The attackers, reportedly linked to the fighters in neighboring Mali, said they had carried out the attack in retaliation for the French-led war in Mali.

France launched the war on January 11, under the pretext of halting the advance of the fighters who control the north of Mali. The United States, Canada, Britain, Belgium, Germany, and Denmark have said they would support the French war in Mali.

Meanwhile, the French-led war in Mali has forced Paris to increase security at home. The police and army presence, according to the magazine, has risen at government buildings, famous tourist sites, and subway and railway stations.

Security has also been increased around French President Francois Hollande who came to power in May 2012. In addition, armed French soldiers are reported to patrol inside the metro, ride trains and watch main streets like the Champs-Elysees.

Presently, France has over 2,100 forces in Mali while its Western allies have provided Paris with logistical support.

France has also received intelligence and logistic support from the United States.

The Economic Community of West African States has also pledged to throw their support behind France by sending some 5,800 soldiers to Mali.

Some political analysts believe that Mali’s abandoned natural resources, including gold and uranium reserves, could be one of the reasons behind the French war.


N Syria learns to hate FSA occupation, NATO errs to add new front : MALI

Members of the terrorist Free Syrian Army (file photo)

By Dr Webster Griffin TARPLEY for PressTV

When the history of the NATO destabilization in Syria finally comes to be compiled, this past week may be regarded as the turning of the tide against the foreign death squads and in favor of the Assad government.

On the one hand, official Washington – the principal sponsor of the foreign fighters – has been deeply shaken by reports coming from circles close to the “Free Syrian Army” (FSA) which depict a rising wave of hatred in northern Syria against the catastrophic misrule experienced under the death squad occupation there.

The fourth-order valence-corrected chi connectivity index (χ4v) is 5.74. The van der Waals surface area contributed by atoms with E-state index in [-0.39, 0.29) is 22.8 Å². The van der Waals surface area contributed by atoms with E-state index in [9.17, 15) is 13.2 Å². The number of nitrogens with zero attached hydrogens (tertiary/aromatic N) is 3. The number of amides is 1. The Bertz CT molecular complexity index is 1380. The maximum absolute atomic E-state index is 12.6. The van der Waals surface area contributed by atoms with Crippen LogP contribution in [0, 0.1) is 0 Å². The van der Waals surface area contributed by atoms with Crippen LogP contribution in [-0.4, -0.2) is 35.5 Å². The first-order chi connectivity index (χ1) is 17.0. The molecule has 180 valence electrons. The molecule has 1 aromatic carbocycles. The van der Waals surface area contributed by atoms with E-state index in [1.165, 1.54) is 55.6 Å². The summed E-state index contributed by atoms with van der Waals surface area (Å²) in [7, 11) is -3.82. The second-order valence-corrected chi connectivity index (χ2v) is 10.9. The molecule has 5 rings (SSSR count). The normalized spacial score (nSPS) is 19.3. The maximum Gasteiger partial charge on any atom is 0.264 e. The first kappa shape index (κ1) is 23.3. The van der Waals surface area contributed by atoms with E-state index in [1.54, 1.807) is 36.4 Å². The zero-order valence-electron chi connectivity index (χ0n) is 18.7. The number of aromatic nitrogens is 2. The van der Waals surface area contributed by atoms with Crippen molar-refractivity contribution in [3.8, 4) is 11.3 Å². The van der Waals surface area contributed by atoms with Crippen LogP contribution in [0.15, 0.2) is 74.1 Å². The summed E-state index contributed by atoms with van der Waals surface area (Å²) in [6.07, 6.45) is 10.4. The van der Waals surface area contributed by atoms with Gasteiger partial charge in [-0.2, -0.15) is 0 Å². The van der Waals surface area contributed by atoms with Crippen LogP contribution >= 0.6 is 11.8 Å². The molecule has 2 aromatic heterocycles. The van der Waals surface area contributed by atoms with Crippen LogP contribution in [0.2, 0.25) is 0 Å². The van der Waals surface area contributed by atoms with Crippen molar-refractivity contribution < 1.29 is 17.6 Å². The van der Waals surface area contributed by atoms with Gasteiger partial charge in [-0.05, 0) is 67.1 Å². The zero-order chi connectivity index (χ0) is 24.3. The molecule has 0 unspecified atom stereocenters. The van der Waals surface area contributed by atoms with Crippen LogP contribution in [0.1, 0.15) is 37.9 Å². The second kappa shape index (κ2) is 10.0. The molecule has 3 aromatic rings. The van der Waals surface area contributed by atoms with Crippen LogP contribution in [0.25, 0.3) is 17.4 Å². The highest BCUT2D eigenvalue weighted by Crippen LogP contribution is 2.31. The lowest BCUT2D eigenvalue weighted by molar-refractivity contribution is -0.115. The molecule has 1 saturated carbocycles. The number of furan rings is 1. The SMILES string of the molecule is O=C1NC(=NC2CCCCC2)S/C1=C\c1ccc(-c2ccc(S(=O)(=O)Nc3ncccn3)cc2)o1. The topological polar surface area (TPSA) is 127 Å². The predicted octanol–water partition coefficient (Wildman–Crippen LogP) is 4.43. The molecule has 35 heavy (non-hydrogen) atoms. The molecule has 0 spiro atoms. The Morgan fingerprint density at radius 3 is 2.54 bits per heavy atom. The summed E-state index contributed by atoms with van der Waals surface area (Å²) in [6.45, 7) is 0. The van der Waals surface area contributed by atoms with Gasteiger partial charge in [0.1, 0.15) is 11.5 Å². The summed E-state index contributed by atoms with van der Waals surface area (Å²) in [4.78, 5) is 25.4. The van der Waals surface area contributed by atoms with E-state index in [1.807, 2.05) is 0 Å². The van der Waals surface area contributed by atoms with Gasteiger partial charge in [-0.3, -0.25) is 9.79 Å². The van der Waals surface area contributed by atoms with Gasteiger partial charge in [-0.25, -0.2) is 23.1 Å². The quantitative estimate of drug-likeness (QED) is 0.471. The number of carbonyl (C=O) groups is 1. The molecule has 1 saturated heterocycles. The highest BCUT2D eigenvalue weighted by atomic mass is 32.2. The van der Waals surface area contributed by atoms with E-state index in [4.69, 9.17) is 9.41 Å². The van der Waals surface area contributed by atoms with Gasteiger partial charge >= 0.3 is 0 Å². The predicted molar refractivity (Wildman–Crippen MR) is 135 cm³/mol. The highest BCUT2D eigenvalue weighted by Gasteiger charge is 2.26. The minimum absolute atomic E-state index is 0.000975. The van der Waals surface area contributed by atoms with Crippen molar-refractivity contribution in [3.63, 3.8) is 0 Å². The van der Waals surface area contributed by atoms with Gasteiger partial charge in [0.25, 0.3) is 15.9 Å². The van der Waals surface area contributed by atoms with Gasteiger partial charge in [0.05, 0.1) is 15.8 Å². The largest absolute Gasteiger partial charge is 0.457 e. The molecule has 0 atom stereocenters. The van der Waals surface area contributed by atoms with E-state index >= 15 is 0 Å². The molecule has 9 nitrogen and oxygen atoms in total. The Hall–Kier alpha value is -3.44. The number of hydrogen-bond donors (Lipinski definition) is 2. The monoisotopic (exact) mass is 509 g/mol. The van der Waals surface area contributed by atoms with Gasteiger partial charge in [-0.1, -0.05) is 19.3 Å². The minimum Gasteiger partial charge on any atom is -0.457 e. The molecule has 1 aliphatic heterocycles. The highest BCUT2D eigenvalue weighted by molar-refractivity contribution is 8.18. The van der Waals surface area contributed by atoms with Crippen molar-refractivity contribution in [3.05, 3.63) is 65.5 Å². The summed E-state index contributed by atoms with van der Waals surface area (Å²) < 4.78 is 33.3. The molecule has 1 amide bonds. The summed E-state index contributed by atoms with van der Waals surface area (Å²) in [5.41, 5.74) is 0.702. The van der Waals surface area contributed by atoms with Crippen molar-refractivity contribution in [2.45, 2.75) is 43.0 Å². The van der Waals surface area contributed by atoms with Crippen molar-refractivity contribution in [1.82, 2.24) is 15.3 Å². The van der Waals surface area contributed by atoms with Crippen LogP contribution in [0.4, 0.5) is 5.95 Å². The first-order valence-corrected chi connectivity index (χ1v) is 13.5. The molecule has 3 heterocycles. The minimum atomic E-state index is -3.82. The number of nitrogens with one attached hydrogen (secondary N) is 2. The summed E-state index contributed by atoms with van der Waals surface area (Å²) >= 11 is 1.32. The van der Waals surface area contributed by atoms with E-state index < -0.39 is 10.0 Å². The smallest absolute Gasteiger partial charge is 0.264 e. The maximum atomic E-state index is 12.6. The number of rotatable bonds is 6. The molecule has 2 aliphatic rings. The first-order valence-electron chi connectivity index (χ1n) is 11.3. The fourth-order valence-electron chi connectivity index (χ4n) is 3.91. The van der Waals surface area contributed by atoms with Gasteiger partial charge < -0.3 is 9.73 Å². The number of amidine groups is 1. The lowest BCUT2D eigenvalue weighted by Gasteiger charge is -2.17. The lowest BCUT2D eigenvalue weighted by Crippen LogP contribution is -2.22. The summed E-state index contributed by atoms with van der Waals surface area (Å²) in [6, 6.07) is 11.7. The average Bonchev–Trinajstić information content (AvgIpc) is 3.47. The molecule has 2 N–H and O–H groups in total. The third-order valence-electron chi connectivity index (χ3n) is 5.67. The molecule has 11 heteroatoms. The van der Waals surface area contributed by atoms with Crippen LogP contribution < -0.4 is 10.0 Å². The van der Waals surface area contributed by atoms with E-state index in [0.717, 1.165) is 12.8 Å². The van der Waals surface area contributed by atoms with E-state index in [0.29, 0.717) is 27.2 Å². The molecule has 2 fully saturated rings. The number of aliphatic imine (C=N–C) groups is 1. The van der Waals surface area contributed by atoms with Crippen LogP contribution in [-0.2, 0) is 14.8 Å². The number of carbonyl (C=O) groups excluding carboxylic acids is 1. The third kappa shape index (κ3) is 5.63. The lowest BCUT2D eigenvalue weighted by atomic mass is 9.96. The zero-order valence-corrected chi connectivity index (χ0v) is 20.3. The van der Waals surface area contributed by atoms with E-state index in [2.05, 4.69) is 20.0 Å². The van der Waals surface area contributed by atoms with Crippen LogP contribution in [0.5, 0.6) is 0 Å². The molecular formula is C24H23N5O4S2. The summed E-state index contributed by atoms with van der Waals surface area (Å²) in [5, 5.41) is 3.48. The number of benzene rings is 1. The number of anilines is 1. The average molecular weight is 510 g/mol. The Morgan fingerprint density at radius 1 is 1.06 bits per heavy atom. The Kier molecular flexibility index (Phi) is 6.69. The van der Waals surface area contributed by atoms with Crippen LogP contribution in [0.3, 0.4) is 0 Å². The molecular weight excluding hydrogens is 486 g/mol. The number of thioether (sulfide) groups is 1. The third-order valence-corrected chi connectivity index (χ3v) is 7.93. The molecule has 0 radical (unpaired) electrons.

Ordinary Syrians of all backgrounds are increasingly disgusted by the corruption, incompetence, and oppression of the FSA regime. The rebel chaos is contributing to a significant increase in the popularity of Assad and his regime, which had guaranteed stability and freedom from the worst privations for decades.

On the other hand, NATO commanders have committed, what may turn out to be, a fatal strategic blunder by opening a new fighting front against Algeria and Mali – sending Libyan-based death squads to take hostages at the In Amenas natural gas facility, shortly after France had dispatched troops to northern Mali to confront the advancing Tuareg — before they had succeeded in finishing off Assad.

In this, the NATO bigwigs are repeating the same mistake made by Hitler in June 1941 when he launched his Barbarossa attack on the USSR before he had achieved the decisive elimination of the British. The result became an unwinnable two front war which doomed the Nazi dictator.

Who is out of touch with reality – Assad or Obama?

The imperialist think tanks of Washington had been optimistic during the late autumn and early winter of 2012-2013 that the collapse of the Assad government would occur in short order. They were taken aback in early January by Assad’s defiant and self-confident New Year’s speech to his supporters. With her usual snide cynicism, the State Department spokeswoman Victoria Nuland hissed that Assad was “out of touch with reality.”

This week The Washington Post was forced to quote an expatriate Syrian journalist’s remark that “many Syrians wonder whether it isn’t the United States and its allies who are out of touch….” (Liz Sly, “Assad still confident that he can control Syria,” The Washington Post, January 12, 2013)

Then came the shocking reports that the rebel-held areas, far from becoming a paradise of freedom and democracy under FSA rule, were exhibiting the grim features of a “failed state.” As David Ignatius, a veteran speaking tube for the State Department and the intelligence community wrote on January 13, “this stark analysis is contained in an intelligence report provided to the State Department last week by Syrian sources working with the Free Syrian Army (FSA). Describing the situation in the area from Aleppo to the Turkish border, where Assad’s army has largely disappeared, the report draws a picture of disorganized fighters, greedy arms peddlers and profiteering warlords.” (David Ignatius, “Anarchy in Syria,” The Washington Post, January 13, 2013)